Clayton official sentence to 2-years in theft case

The former director of Clayton County’s senior services pleaded guilty to bribery and theft charges Friday and will serve at least two years in prison.

Mary Byrd was arrested last July after an internal audit showed tens of thousands of dollars missing from the department she ran. The money came from accounts intended to feed needy seniors and to provide financial aid to grandparents who unexpectedly have to raise their grandchildren.

Byrd, according to an investigation by Clayton County District Attorney Tracy Graham Lawson’s office, forged the signature of an employee authorized to write checks. Money from the department was diverted to an account Byrd controlled and was used on personal expenses. The scheme dates back to 2009, Lawson said in an interview with The Atlanta Journal-Constitution, a time when the recession was at its height and social services were in high demand.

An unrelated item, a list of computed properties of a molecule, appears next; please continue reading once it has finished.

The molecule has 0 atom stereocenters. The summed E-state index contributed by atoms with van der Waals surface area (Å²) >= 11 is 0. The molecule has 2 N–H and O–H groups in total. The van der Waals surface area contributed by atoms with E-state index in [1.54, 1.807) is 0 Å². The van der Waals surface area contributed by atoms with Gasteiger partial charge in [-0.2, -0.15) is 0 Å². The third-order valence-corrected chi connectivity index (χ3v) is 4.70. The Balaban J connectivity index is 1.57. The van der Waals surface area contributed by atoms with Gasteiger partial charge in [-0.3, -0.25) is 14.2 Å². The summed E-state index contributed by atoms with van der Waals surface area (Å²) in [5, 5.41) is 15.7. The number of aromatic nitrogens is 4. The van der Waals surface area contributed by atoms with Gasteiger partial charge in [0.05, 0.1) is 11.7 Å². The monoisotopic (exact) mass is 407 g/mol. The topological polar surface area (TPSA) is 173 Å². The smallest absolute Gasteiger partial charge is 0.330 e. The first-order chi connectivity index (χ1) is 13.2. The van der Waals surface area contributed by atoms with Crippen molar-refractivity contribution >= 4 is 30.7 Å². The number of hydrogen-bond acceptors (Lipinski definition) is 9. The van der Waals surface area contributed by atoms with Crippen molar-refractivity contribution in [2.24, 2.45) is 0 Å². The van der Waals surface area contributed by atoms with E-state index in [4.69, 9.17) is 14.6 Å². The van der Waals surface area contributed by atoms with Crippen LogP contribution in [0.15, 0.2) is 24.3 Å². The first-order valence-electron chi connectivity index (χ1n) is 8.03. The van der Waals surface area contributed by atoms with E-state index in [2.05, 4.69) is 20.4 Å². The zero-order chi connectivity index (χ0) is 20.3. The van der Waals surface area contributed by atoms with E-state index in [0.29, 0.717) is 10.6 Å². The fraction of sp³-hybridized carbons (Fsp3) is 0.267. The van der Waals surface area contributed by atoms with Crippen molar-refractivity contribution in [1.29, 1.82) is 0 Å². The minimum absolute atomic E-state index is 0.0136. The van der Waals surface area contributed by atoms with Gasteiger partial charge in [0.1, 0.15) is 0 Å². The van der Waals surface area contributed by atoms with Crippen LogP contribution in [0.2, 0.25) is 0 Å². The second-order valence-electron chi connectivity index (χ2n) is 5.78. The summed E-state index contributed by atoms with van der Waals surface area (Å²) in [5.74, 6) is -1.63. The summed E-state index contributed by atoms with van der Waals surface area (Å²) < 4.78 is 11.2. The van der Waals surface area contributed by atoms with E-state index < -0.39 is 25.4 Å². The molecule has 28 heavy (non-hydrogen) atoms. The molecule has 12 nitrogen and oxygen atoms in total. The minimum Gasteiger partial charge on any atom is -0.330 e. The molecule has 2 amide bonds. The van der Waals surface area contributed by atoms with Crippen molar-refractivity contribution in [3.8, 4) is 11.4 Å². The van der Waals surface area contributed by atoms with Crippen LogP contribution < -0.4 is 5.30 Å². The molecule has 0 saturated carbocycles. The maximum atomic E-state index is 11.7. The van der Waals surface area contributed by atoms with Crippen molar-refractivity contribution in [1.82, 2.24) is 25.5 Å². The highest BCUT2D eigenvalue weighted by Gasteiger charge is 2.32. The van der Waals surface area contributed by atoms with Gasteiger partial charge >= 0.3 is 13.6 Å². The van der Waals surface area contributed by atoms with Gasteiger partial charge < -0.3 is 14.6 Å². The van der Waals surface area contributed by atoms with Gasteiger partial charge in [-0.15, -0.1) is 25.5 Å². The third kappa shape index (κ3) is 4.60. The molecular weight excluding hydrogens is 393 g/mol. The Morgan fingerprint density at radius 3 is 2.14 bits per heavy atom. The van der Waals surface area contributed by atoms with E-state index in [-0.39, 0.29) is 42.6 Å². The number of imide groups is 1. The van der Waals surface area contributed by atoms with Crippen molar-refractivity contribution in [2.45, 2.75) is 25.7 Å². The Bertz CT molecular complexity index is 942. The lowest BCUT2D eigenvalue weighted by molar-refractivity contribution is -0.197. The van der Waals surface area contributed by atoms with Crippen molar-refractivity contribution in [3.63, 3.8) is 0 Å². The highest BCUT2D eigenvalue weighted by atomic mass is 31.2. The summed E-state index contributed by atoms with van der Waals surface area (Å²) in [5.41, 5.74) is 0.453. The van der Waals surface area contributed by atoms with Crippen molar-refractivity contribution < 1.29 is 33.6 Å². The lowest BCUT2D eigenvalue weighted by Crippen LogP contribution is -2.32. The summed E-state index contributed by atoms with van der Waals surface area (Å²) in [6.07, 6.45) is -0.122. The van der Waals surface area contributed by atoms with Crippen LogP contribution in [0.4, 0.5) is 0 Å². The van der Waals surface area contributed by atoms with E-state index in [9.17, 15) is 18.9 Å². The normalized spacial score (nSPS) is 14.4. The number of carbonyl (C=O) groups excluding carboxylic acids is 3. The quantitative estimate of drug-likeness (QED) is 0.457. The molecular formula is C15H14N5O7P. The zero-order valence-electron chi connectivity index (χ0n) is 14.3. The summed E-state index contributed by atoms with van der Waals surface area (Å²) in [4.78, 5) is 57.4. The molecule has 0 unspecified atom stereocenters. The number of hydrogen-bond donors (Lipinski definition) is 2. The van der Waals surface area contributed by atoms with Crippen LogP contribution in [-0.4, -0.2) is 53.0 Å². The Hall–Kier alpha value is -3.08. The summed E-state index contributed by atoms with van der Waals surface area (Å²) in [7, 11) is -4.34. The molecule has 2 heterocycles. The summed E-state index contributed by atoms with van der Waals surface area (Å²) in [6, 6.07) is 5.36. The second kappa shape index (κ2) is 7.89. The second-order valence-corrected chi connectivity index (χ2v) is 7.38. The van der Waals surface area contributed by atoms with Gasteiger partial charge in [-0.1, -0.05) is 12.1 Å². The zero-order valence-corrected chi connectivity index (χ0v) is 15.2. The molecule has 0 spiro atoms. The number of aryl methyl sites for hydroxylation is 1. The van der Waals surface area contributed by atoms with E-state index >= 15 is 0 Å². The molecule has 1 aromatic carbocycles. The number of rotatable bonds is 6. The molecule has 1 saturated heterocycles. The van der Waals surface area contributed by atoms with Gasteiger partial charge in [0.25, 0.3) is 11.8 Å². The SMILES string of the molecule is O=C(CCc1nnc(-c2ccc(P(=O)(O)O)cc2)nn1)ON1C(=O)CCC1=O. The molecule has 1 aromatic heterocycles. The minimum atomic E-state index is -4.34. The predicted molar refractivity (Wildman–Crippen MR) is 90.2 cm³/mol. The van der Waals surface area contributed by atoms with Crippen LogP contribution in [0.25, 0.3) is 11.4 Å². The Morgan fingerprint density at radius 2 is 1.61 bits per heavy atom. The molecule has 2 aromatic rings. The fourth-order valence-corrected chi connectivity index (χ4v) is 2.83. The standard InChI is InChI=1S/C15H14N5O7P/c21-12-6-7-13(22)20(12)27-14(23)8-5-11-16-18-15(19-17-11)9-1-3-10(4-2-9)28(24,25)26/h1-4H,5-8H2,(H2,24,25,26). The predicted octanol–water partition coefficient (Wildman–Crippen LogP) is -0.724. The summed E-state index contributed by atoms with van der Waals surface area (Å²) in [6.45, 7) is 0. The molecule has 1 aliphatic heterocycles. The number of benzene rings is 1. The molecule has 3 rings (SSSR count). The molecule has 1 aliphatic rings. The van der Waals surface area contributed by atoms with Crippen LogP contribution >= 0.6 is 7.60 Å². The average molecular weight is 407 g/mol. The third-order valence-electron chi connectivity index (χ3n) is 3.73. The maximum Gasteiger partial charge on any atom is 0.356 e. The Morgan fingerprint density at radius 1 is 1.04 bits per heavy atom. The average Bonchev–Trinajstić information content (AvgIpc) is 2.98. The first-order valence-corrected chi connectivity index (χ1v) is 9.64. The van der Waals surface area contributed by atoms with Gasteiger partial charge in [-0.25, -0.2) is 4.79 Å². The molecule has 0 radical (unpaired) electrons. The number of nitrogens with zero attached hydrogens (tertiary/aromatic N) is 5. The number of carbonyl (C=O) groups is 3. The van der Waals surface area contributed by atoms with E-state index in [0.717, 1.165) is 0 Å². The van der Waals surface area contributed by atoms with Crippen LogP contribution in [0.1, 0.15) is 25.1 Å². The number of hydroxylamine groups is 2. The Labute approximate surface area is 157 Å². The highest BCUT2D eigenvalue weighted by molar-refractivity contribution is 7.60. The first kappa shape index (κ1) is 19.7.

“We had a waiting list at the time for the Meals on Wheels program,” said Lawson.

That’s one of the reasons Lawson’s office pushed for prison time.

Byrd was immediately taken into custody after her plea Friday and will begin serving her 2-year sentence. Byrd paid back $16,000, which represented about two years of the missing money.

The investigation found more than 32 counts of theft dating back to 2009. And when auditors began looking into department spending, Byrd attempted to bribe a department employee to shield her from the missing money. Collectively, the fraud and bribery charges could have resulted in a 50-year prison sentence.

Lawson was adamant that Byrd serve prison time for violating the public’s trust.

“She’s a department head and she’s stealing money she is entrusted with,” Lawson said. “A prison sentence sends a clear, strong message to public employees that you aren’t going to steal or get an interest-free loan, you’re going to jail. If you allow people to pay restitution without jail, all you are telling people is you can get an interest-free loan (from the public).”

Byrd had been in charge of the county’s senior services division for five years. The department is the fifth-largest in the county, with six facilities and 125 employees.

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